Keenum notes record-breaking MSU successes, recommits to faculty support in fall address

MSU President Mark E. Keenum delivers remarks during the 2023 Fall General Faculty Meeting
Mississippi State President Mark E. Keenum outlines numerous university successes and updates during his annual fall faculty address Wednesday [Aug. 30]. (Photo by Grace Cockrell)

Contact: Carl Smith

STARKVILLE, Miss.—As record-breaking freshman enrollment, fundraising and research propel Mississippi State into the new academic year, President Mark E. Keenum on Wednesday [Aug. 30] committed to his top annual legislative priority: seeking additional funding to support faculty wages.

Keenum outlined many recent university successes and his vision for the 2023-2024 academic year during the Fall General Faculty Meeting, noting the university’s momentum in the three key areas and the state’s continued streak of strong revenue collections.

For the 2024 legislative session, which begins in January, Keenum said, “My number one priority will continue to be funding for our people. A university is only as good as its people, and we must invest in the best for our people. We’ll continue to make that strong appeal as we go into that session.”

This year, Keenum said he has a new perspective on university life, as three of his and MSU First Lady Rhonda Keenum’s children are part of the record-setting freshman class.

“They’re now settled into their residence hall rooms, busy with campus activities and getting to know their fellow classmates,” Keenum said of his children. “You can certainly feel the energy and excitement [the freshman class brings] to our campus community.”

That energy was felt during Aug. 22’s Fall Convocation, featuring MSU alumnus and Bradley Law Firm partner Stanley Blackmon, who encouraged students to take advantage of all the opportunities that come with being a Bulldog.

Keenum applauded the MSU Foundation’s Fiscal Year 2023 efforts, which yielded $259.9 million in donations—the largest annual amount ever raised by any Magnolia State university. The total includes a $100 million gift from George and Kathy Bishop, which significantly increases scholarships available to students.

“All of this fundraising is so important to faculty, as well,” Keenum said. “They enhance our endowed faculty positions; they are supporting faculty development, as well as professorships and chair positions in the Adkerson School of Accountancy; Bagley College of Engineering; College of Architecture, Art and Design; and College of Veterinary Medicine.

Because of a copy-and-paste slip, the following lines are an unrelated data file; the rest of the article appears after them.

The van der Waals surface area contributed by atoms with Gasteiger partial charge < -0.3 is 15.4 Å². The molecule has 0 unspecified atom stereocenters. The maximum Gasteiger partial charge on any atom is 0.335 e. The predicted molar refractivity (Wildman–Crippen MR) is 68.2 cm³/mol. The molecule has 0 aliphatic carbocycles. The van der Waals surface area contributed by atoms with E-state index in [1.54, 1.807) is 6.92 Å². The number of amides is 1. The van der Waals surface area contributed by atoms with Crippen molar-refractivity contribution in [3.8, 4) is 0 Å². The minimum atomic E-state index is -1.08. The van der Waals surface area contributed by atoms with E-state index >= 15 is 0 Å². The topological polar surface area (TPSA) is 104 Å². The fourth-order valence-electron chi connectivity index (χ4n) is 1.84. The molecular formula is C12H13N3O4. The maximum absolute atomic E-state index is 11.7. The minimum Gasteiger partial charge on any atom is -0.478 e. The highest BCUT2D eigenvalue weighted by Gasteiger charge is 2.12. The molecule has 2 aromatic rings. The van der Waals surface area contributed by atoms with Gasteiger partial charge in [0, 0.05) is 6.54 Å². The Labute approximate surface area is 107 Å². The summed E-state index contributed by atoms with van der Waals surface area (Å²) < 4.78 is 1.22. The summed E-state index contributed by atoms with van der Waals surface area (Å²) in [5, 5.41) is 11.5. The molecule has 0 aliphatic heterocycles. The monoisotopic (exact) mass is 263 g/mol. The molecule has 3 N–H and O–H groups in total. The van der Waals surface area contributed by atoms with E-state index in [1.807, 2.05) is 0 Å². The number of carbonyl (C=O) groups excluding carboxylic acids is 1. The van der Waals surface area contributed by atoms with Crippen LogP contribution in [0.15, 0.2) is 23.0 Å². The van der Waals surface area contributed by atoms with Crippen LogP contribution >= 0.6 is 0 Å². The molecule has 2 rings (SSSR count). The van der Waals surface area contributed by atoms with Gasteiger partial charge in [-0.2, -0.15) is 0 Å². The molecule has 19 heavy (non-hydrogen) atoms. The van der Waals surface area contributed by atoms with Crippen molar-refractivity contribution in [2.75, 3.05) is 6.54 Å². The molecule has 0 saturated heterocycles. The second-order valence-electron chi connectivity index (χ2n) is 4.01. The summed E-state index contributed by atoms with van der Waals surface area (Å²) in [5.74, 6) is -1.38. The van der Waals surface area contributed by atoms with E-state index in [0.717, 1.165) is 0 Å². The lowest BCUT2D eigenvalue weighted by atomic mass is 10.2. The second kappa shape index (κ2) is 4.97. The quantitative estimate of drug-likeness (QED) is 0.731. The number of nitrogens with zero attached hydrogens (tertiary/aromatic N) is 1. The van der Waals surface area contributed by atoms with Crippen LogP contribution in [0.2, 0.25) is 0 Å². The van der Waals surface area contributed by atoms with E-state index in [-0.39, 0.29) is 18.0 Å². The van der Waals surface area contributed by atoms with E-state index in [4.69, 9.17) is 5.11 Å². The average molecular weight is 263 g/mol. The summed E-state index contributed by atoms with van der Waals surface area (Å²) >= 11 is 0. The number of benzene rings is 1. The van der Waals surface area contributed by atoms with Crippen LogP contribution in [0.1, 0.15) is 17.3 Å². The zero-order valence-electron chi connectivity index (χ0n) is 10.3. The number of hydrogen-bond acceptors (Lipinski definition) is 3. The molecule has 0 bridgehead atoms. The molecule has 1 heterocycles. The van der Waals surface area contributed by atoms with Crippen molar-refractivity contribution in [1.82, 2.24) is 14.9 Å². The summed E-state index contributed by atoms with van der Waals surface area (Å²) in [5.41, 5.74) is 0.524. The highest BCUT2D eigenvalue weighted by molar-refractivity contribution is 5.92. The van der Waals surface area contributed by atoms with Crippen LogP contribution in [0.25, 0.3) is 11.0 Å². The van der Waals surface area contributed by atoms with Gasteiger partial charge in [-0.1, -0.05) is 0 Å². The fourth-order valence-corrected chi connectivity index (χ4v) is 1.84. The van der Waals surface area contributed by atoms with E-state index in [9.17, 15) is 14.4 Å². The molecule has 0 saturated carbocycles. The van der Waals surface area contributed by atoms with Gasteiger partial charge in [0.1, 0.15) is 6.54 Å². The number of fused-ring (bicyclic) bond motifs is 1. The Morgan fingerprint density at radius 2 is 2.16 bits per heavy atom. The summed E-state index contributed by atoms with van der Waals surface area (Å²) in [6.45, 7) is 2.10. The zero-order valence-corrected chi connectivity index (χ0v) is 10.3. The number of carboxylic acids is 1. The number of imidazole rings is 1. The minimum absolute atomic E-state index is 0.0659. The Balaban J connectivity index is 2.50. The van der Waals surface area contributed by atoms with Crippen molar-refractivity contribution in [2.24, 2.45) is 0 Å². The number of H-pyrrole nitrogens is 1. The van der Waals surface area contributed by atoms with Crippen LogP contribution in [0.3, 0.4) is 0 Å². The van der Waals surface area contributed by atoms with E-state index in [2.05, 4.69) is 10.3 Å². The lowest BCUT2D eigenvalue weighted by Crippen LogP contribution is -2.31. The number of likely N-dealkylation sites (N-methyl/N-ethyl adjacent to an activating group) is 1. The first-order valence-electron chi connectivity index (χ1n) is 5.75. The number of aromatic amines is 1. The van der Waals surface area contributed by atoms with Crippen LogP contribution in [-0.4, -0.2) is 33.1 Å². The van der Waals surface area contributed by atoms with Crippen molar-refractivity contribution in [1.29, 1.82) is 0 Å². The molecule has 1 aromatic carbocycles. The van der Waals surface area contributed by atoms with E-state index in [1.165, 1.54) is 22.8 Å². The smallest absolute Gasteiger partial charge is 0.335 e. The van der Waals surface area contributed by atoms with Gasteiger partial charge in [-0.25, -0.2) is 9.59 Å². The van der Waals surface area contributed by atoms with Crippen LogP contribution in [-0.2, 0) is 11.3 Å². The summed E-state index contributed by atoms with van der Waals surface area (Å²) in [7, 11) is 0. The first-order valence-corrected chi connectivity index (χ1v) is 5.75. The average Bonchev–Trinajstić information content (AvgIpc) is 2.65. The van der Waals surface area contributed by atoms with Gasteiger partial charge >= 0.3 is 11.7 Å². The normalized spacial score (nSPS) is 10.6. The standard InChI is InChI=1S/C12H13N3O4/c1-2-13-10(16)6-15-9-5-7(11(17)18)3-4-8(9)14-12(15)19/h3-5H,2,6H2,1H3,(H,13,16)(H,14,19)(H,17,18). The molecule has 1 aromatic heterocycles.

“Our graduates are giving back to this university at record levels. They are appreciative of what this university did for them,” he continued. “They also appreciate what faculty are doing—the quality education you give students and how you’re creating the leaders of tomorrow.”

MSU’s research portfolio is “strong and growing,” Keenum said, referring to the approximately $300 million in FY 2022 research and development expenditures. That total includes a record $123 million spent specifically on agriculture and natural resources research and development.

“Fifty-five percent of all research generated in this state is done right here by you, our faculty, scientists and researchers at MSU,” he said. “We are a powerhouse when it comes to research.”

Keenum also asked campus visitors to “pardon our progress” as numerous improvement projects occur through the year, including the construction of the $65 million Jim and Thomas Duff Center following the demolition of McCarthy Gymnasium, the $45 million High Performance Computing Data Center in the Thad Cochran Research, Technology and Economic Development Park, and a $96 million residence hall at the site of the former Suttle Hall. Additionally, a $52 million renovation and expansion of Humphrey Coliseum and a $13 million Ballew Hall upgrade are underway, among other projects.

“I have a greater appreciation for how well our faculty cares for our students. I knew you were doing it, but I’m now on the receiving end of this. The culture and caring nature of this university is very special,” Keenum said. “We’re blessed to be part of a wonderful campus environment, and I’m thankful to have you as my colleagues as we serve this great institution. Thank you for what you do to make this university great.”

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